New Delhi, April 22:
The Supreme Court Tuesday pulled up the government for doing nothing to comply with its July 2011 order directing it to disclose the names of Indians who have stashed away money in foreign banks. located in Liechtenstein.
The details of Indian account holders in banks of Liechtenstein, a landlocked country in central Europe bordering Switzerland and Austria, were furnished to the government by Germany.
Describing the centre’s conduct as “contemptuous”, the bench of Justice H.L. Dattu, Justice Ranjana Prakash Desai and Justice Madan B. Lokur said the government has used the shield of review petition to put in cold storage the directions of the court issued July 4, 2011.
“This order was passed in 2011. In the name of the review petition, you (government) don’t carry out our orders. This is nothing but contempt of court,” said Justice Dattu, taking exception to Solicitor General Mohan Parasaran’s submission that four directions of July 2011 order had to be read in conjunction and not separately.
The court made it clear that at no stage, the operation of July 2011 was stayed and it was incumbent upon the government to continue with the investigation.
The apex court by its July 2011 order directed the centre to furnish to petitioners and counsel Ram Jethmalani and others “forthwith” all those “documents and information which they have secured from Germany” in connection with Indian account holders in banks of Liechtenstein.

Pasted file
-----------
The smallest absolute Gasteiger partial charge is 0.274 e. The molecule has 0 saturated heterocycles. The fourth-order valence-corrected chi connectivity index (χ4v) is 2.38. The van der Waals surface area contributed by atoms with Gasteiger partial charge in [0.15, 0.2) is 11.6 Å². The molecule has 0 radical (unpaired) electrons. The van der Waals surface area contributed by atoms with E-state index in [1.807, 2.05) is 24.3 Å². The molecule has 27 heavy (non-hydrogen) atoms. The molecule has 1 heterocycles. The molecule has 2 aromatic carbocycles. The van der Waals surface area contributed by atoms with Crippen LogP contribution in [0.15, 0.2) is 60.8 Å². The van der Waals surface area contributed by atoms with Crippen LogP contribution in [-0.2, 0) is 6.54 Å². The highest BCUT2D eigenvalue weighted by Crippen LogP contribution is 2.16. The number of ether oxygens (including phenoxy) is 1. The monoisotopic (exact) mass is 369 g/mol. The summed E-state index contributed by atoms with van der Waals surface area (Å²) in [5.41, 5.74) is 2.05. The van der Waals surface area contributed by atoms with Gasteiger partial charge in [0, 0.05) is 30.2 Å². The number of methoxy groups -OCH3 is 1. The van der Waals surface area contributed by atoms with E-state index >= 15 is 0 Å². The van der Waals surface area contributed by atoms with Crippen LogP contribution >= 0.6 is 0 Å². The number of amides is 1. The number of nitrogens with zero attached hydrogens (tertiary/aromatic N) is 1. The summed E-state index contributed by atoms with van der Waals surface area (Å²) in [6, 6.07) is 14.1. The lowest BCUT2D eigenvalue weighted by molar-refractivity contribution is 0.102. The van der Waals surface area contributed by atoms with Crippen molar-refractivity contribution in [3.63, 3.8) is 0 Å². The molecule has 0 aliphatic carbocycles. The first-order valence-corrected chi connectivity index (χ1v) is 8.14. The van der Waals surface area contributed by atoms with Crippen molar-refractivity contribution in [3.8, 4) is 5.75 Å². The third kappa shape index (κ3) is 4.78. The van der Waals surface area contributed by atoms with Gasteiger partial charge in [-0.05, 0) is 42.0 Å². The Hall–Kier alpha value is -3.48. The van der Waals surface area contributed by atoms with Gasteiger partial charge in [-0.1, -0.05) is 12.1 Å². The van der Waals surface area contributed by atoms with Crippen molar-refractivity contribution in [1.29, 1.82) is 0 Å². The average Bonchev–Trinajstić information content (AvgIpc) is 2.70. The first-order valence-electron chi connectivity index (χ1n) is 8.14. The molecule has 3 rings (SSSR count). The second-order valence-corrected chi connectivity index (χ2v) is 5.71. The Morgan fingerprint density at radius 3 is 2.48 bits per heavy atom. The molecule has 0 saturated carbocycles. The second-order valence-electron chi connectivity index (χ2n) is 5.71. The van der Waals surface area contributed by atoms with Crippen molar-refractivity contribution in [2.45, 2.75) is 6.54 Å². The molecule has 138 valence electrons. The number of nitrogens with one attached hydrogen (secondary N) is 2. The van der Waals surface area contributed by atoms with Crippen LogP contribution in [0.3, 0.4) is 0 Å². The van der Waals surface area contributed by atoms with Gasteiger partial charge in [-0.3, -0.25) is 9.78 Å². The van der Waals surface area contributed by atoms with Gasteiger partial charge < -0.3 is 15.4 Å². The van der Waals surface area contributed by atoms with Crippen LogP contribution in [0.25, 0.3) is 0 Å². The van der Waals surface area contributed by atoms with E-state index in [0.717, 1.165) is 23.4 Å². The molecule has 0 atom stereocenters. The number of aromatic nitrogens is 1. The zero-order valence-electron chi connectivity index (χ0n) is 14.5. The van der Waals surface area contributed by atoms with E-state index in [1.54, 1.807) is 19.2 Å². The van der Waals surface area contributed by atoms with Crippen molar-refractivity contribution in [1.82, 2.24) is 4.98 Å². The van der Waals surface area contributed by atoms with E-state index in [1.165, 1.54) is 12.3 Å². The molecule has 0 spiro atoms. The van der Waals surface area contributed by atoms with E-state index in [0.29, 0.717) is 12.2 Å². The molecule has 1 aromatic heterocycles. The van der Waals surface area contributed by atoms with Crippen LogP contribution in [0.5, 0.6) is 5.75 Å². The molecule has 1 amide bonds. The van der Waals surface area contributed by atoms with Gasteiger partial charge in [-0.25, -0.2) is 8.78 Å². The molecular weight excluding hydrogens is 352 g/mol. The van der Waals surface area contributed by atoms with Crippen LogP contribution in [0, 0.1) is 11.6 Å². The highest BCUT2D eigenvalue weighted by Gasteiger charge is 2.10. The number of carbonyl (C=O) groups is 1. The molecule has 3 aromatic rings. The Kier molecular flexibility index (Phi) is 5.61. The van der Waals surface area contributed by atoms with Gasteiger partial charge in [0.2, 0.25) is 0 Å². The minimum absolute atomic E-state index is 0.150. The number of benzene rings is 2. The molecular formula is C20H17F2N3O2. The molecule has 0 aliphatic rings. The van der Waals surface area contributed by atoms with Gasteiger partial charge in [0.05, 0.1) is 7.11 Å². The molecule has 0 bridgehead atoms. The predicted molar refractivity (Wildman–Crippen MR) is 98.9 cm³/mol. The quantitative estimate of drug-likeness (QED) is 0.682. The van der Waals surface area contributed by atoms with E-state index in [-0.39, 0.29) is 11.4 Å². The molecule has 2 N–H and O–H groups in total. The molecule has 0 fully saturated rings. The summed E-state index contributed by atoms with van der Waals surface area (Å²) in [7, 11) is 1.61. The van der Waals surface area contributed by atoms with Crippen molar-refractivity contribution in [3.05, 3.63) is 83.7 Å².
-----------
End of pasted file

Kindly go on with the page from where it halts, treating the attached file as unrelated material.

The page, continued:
Rejecting the plea by Solicitor General Parasaran that the first direction could not be read without the direction that provides for a Special Investigation Team (SIT), the court said the use of word “forthwith” itself says that the information secured from Germany has to be provided to Jethmalani and others immediately without waiting for any other outcome.
“You have to furnish the information provided by Germany ‘forthwith’ and not after the investigation by the SIT. Forthwith means now. Where does the SIT come into the picture? We will clarify the order if you want to take instructions (from the finance ministry),” the court said, making clear its displeasure at the way the government chose to sit on its orders.
Saying there was no ambiguity in the four directions issued by the court July 4, 2011, the bench said each of the directions had to be seen independently and not together.
Adjourning the matter till April 29, the court asked Solicitor General Parasaran to take instructions from the government on what it intends to do for complying with the directions of the court without waiting for the SIT coming into existence.
The court also asked both the petitioners – Jethmalani and Parasaran – to suggest a common name to be appointed as chairman of the SIT after it took on record two communications sent by Justice B.P. Jeevan Reddy expressing his inability to function as the SIT head.
The court asked both sides to ascertain whether Justice M.B. Shah – the vice chairman of the SIT – would like to step into the shoes of Justice Reddy.
In any case, the court said both the parties have to suggest a replacement and it would be better that the suggested name was common to both of them.